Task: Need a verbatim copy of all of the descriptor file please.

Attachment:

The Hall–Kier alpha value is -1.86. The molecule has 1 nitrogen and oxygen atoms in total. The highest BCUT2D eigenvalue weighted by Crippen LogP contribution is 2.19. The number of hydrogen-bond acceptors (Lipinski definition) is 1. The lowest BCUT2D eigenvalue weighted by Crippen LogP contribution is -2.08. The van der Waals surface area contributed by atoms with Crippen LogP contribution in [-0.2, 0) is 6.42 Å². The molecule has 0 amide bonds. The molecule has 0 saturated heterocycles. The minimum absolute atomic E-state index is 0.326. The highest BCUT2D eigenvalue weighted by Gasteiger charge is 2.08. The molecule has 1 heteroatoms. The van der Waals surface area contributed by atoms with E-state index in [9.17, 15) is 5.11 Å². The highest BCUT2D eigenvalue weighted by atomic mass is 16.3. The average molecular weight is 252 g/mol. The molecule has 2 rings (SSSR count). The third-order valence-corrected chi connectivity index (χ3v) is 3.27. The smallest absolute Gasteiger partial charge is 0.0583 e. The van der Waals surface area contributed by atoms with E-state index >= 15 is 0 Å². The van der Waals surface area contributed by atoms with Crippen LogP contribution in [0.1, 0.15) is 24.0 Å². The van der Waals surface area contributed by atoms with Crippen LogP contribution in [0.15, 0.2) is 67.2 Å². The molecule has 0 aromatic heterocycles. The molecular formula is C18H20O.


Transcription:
The Hall–Kier alpha value is -1.86. The molecule has 1 nitrogen and oxygen atoms in total. The highest BCUT2D eigenvalue weighted by Crippen LogP contribution is 2.19. The number of hydrogen-bond acceptors (Lipinski definition) is 1. The lowest BCUT2D eigenvalue weighted by Crippen LogP contribution is -2.08. The van der Waals surface area contributed by atoms with Crippen LogP contribution in [-0.2, 0) is 6.42 Å². The molecule has 0 amide bonds. The molecule has 0 saturated heterocycles. The minimum absolute atomic E-state index is 0.326. The highest BCUT2D eigenvalue weighted by Gasteiger charge is 2.08. The molecule has 1 heteroatoms. The van der Waals surface area contributed by atoms with E-state index in [9.17, 15) is 5.11 Å². The highest BCUT2D eigenvalue weighted by atomic mass is 16.3. The average molecular weight is 252 g/mol. The molecule has 2 rings (SSSR count). The third-order valence-corrected chi connectivity index (χ3v) is 3.27. The smallest absolute Gasteiger partial charge is 0.0583 e. The van der Waals surface area contributed by atoms with E-state index >= 15 is 0 Å². The van der Waals surface area contributed by atoms with Crippen LogP contribution in [0.1, 0.15) is 24.0 Å². The van der Waals surface area contributed by atoms with Crippen LogP contribution in [0.15, 0.2) is 67.2 Å². The molecule has 0 aromatic heterocycles. The molecular formula is C18H20O.